Bogey has had a life long penchant for Latin music, and instantly suggested BAMBA, the acronym initially for Bangladesh Amateur Musical Bands Association. While we all liked the musical ring to it, none of us were entirely 'hot' to be perceived as a bunch of amateur musicians. So, out went Amateur and we turned around the BA to mean Bangladesh and thus Bangladesh Musical Bands Association (BAMBA) was agreed upon.
Nothing was decided on formation of a committee or elections etc, as those were things furthest in our mind. All we wanted were gigs where all bands could play together. Naming over, we once again rolled back to another round of lethargy and that's the way it stayed, with the exception of Bogey's relentless pestering whenever we met. I was beginning to avoid him!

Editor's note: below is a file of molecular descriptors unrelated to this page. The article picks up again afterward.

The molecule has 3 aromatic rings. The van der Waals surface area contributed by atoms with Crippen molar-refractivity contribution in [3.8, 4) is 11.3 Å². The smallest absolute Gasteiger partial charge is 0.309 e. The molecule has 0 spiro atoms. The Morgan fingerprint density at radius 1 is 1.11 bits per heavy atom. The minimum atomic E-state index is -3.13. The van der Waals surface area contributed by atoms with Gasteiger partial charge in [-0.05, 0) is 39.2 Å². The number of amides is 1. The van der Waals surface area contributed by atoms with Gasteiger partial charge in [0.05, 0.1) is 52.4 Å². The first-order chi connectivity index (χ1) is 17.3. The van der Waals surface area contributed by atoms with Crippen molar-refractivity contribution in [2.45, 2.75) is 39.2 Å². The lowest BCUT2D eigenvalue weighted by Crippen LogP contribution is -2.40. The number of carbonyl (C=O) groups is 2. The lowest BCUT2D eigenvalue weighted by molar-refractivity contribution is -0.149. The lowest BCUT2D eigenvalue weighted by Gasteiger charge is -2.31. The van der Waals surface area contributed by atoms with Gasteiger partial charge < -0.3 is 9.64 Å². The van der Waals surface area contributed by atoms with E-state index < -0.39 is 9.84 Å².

2. FLOOD AID '87: The First Gig - The evolution of BAMBA
In 1987, came this huge flood, and in town then on vacation from the UK was Rebecca Haque. She and her sister Naomi had formed Flood-AID Committee for Bangladesh and by the time she caught up with us, had already organized a matinee concert of new bands and had several press clippings to her credit - all of this transpired without anyone of us knowing.
Bubbling with energy, Rebecca had an infectious dynamism about her. She wanted to hold a three-day rock festival with 'all the bands in town' she could get her hands on at the Sheraton Ball Room (then the Hotel Intercontinental). She succeeded in persuading the hotel authorities to donate the ballroom free and all she wanted was all of us to agree to play free. As if we would charge?